“Right before firing me, my boss suggested I try my hand at another profession. According to him, journalism required a firmer grasp of reality than the one I had proven to have. He was not a man to mince his words.”
Much to his relief, they all laughed. He was at the signing event of his book “A Million”, whose 10th edition had just come out, and the room was full of widely recognized authors on whom he hoped to leave a favorable impression. To that effect, he had even chosen to wear a rose on the lapel of his suit.
“I have been laughed at and called a fool ever since I was a child, but that has never dissuaded me from continuing to do what I do best, which is to retire to my cloud-based kingdom, where everything falls into place, for there I can assign new meaning to what I have been able to observe in the outside world.”
A person from the audience raised his hand and asked, “And where did you get the idea for your book?”
With a wan smile, he answered by pointing his finger at the window. The faces of the assembled crowd registered a question mark. Hence, he expounded on his reasoning:
“After being fired, I felt I needed to take some time to myself. That is how I landed up in Alexandria. The goal was to gain new perspective by departing from home and distancing myself from family and friends. I was still single, had just been sacked and felt real empty inside. I knew that, in order to get my life back on track, I had to develop a plan. So, I turned off my phone and went to take a stroll along the beach to clear my head and let my thoughts take wing. Ironically enough, looking for my purpose in life, I stumbled across the Bibliotheca Alexandrina.”
“And what did you find there?” someone chimed in, eager to know what happened next.
“Two separate structures, one cylindrical and one oval, which I later found out people called ‘The Celestial Sphere’, towering over the sea, built to commemorate the ancient Library of Alexandria. So, basically, a symbol of our human need to preserve our cultural heritage. What struck me the most were the carved letters, which belonged to different languages, some of which had gone extinct, that graced the exterior of the main building. That art piece lead me to think that, although we Arabs have a tendency to do that, perhaps we shouldn’t content ourselves with the life our ancestors used to lead nor aspire to emulate them in every way possible. In fact, it may be wiser to try and honor their memory by breaking free of the old mould our inherited language wants us to fit into, by showing the same courage they had to redefine their surrounding environment.”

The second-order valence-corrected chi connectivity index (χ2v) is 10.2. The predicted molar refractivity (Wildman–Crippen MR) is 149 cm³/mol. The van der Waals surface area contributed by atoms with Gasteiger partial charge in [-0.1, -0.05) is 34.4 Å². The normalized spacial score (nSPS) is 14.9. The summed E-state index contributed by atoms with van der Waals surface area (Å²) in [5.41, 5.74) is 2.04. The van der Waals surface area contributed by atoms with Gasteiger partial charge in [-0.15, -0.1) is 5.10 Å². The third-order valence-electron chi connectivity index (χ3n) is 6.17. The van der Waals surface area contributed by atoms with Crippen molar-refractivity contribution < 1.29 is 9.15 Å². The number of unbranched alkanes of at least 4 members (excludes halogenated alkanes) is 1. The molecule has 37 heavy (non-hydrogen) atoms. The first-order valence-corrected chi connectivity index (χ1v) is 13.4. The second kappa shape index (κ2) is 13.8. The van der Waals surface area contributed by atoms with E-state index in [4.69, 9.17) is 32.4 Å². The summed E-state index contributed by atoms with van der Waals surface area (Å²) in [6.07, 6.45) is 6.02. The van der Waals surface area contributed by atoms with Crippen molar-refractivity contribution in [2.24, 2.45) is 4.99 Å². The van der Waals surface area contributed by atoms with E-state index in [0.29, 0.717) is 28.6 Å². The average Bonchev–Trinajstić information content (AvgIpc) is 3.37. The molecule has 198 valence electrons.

A journalist asked, “And what did you do?”, to which he answered:
“I decided to come up with one million different ideas about how to best honor our past and compile them into a book. I wanted to take a closer look at how and to what extent the way our ancestors thought, felt and envisioned their future has driven us, as their descendants, to adopt a specific stance on life and maintain it to this day. I wanted to examine their societies as a whole and pore over the documents that detail how the rich and the poor lived, the ones with the brains and the ones with the brawn, the men of the cloth, of the pen, of both and of neither, the ones who spent all day at the nearest coffeehouse or equivalent and the ones who worked their fingers to the bone from dawn to dusk, the husband and the wife, the ones with family and the ones without. My interest in discovering and capturing what sets our society and culture apart from others and how big of an influence our past wields on our present times took me on a journey across the whole of Egypt. I spent time in the rural and the urban areas, in the North and the South, among nomadic herdsmen as well as suited businessmen of large cities, and I got to fish, paint, dance the tahtib and listen to the lyre music the people from Port Said play. I struck up conversation with scientists, literati, street kids and even prison inmates.”
He heaved a deep sigh before continuing:
“Thirty years of my life I spent traveling and documenting the beauty of this country, and then, I decided the time had come to release my work, to bring my artistic creature into the world and let it stand on its own two feet. I am hereby lending my eyes to the world and can only hope that those who may be so bold as to take a look through them will love my culture as much as I do.”
His speech earned him a rapturous ovation from the audience. He smiled and gazed out of the window, through which the Bibliotheca Alexandrina could be seen, reflecting the light of the sun. He felt proud of being who he was.
Written by Mahmoud Khaled Abdel-Jawad.